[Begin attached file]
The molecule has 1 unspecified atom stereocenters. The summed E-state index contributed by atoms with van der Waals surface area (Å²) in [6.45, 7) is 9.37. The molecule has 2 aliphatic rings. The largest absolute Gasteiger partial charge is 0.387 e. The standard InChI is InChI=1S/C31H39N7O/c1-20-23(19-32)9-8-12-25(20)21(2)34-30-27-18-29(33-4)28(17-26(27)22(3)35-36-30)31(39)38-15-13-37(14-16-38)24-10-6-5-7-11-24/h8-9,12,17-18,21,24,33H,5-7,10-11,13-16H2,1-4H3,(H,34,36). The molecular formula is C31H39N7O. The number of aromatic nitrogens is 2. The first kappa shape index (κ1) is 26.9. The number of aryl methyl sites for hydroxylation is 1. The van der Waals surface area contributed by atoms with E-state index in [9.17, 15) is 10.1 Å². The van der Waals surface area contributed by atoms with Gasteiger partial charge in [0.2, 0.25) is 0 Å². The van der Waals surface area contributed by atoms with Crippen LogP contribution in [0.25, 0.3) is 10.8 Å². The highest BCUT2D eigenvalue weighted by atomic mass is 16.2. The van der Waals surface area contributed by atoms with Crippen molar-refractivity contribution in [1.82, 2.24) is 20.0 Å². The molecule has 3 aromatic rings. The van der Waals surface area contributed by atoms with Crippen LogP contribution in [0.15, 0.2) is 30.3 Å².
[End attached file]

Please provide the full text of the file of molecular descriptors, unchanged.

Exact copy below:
The molecule has 1 unspecified atom stereocenters. The summed E-state index contributed by atoms with van der Waals surface area (Å²) in [6.45, 7) is 9.37. The molecule has 2 aliphatic rings. The largest absolute Gasteiger partial charge is 0.387 e. The standard InChI is InChI=1S/C31H39N7O/c1-20-23(19-32)9-8-12-25(20)21(2)34-30-27-18-29(33-4)28(17-26(27)22(3)35-36-30)31(39)38-15-13-37(14-16-38)24-10-6-5-7-11-24/h8-9,12,17-18,21,24,33H,5-7,10-11,13-16H2,1-4H3,(H,34,36). The molecular formula is C31H39N7O. The number of aromatic nitrogens is 2. The first kappa shape index (κ1) is 26.9. The number of aryl methyl sites for hydroxylation is 1. The van der Waals surface area contributed by atoms with E-state index in [9.17, 15) is 10.1 Å². The van der Waals surface area contributed by atoms with Gasteiger partial charge in [0.2, 0.25) is 0 Å². The van der Waals surface area contributed by atoms with Crippen LogP contribution in [0.25, 0.3) is 10.8 Å². The highest BCUT2D eigenvalue weighted by atomic mass is 16.2. The van der Waals surface area contributed by atoms with Crippen molar-refractivity contribution in [1.82, 2.24) is 20.0 Å². The molecule has 3 aromatic rings. The van der Waals surface area contributed by atoms with Crippen LogP contribution in [0.15, 0.2) is 30.3 Å².